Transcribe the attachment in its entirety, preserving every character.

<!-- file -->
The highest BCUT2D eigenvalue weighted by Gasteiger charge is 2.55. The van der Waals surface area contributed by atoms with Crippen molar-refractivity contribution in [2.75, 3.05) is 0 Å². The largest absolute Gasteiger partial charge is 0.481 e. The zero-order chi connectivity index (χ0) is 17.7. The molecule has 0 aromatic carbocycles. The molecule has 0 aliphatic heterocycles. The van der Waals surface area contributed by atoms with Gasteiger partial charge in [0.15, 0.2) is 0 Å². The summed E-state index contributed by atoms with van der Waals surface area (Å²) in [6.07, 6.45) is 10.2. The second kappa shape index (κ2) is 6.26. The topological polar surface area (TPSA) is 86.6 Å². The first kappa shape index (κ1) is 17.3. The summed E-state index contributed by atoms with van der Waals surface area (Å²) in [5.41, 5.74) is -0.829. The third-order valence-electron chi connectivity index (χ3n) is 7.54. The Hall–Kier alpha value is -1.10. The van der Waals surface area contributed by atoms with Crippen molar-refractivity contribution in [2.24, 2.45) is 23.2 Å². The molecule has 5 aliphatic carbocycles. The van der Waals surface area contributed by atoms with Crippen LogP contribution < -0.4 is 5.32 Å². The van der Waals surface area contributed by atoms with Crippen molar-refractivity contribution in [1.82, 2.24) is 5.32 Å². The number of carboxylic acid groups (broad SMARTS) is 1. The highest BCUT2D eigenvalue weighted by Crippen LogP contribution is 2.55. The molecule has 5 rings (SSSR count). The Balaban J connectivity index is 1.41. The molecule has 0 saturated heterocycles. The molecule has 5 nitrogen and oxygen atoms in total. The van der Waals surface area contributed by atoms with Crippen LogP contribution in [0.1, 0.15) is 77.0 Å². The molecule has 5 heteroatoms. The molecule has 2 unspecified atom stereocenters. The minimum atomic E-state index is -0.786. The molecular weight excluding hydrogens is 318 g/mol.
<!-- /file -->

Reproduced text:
The highest BCUT2D eigenvalue weighted by Gasteiger charge is 2.55. The van der Waals surface area contributed by atoms with Crippen molar-refractivity contribution in [2.75, 3.05) is 0 Å². The largest absolute Gasteiger partial charge is 0.481 e. The zero-order chi connectivity index (χ0) is 17.7. The molecule has 0 aromatic carbocycles. The molecule has 0 aliphatic heterocycles. The van der Waals surface area contributed by atoms with Gasteiger partial charge in [0.15, 0.2) is 0 Å². The summed E-state index contributed by atoms with van der Waals surface area (Å²) in [6.07, 6.45) is 10.2. The second kappa shape index (κ2) is 6.26. The topological polar surface area (TPSA) is 86.6 Å². The first kappa shape index (κ1) is 17.3. The summed E-state index contributed by atoms with van der Waals surface area (Å²) in [5.41, 5.74) is -0.829. The third-order valence-electron chi connectivity index (χ3n) is 7.54. The Hall–Kier alpha value is -1.10. The van der Waals surface area contributed by atoms with Crippen molar-refractivity contribution in [2.24, 2.45) is 23.2 Å². The molecule has 5 aliphatic carbocycles. The van der Waals surface area contributed by atoms with Crippen LogP contribution < -0.4 is 5.32 Å². The van der Waals surface area contributed by atoms with Crippen molar-refractivity contribution in [1.82, 2.24) is 5.32 Å². The number of carboxylic acid groups (broad SMARTS) is 1. The highest BCUT2D eigenvalue weighted by Crippen LogP contribution is 2.55. The molecule has 5 rings (SSSR count). The Balaban J connectivity index is 1.41. The molecule has 0 saturated heterocycles. The molecule has 5 nitrogen and oxygen atoms in total. The van der Waals surface area contributed by atoms with Crippen LogP contribution in [0.1, 0.15) is 77.0 Å². The molecule has 5 heteroatoms. The molecule has 2 unspecified atom stereocenters. The minimum atomic E-state index is -0.786. The molecular weight excluding hydrogens is 318 g/mol.